Amid the dizzy year-enders, it’s best to do what the New York Times did. It tried to squeeze 2005 into a handy list of catchwords and phrases. The paper was not unaware that the exercise could turn out to be foolhardy. Words are wicked, they have hidden recesses and histories. Meanings flicker and change. Meaning also depends on who’s saying the word. Many have a gossamery lifespan. It was brave of NYT to put out a list.
But the most delectable, and most sobering, word on the NYT list is ‘truthiness’. ‘‘Not quite fact, not quite fiction, it’s neither here nor there. But it’s all over cable news’’ says the paper.
For all the self-conscious haze about its meaning, and perhaps because of it, truthiness is a wonderfully portable term. It will look as much at home in public discussion in India as it is in Bush’s America. It’s likely to belong to 2006 as it did to 2005.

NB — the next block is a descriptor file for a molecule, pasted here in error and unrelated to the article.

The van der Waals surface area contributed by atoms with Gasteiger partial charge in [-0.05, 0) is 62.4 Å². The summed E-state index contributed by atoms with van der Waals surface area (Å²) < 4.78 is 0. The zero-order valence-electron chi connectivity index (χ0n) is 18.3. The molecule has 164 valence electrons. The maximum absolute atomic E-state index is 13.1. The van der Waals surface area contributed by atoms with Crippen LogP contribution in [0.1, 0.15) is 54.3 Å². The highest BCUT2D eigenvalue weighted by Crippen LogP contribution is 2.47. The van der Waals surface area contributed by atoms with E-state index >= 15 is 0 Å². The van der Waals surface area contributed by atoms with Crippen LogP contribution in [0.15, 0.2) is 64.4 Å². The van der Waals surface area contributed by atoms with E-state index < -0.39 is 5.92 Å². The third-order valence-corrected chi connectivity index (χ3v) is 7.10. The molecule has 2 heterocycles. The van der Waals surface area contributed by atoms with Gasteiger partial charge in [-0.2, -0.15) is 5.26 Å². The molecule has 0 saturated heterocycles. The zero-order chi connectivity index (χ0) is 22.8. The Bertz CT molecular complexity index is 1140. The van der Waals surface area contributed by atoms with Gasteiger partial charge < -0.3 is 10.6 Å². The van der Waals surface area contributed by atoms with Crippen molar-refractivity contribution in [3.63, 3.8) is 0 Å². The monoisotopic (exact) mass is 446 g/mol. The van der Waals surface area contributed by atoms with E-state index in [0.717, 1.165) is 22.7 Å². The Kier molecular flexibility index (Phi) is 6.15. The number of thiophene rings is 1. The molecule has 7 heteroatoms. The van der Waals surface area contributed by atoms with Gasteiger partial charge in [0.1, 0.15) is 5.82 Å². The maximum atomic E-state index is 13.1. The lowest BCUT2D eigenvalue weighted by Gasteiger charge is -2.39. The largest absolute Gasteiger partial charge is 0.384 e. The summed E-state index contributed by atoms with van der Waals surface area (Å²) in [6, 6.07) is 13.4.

The "definition" that granny Herald gave was "...the truth, not as it is, but as we might like it to be."
As in here...
The American Dialect Society, in its 16th annual words of the year vote, has happened upon the word its says best reflects 2005.
The term? "Truthiness" -- which the panel of linguists defines as the quality of stating concepts one wishes or believes to be true, rather than the facts. It was reportedly first heard on the Colbert Report, a satirical mock news show on the Comedy Channel.
Yep, and we all know where that started.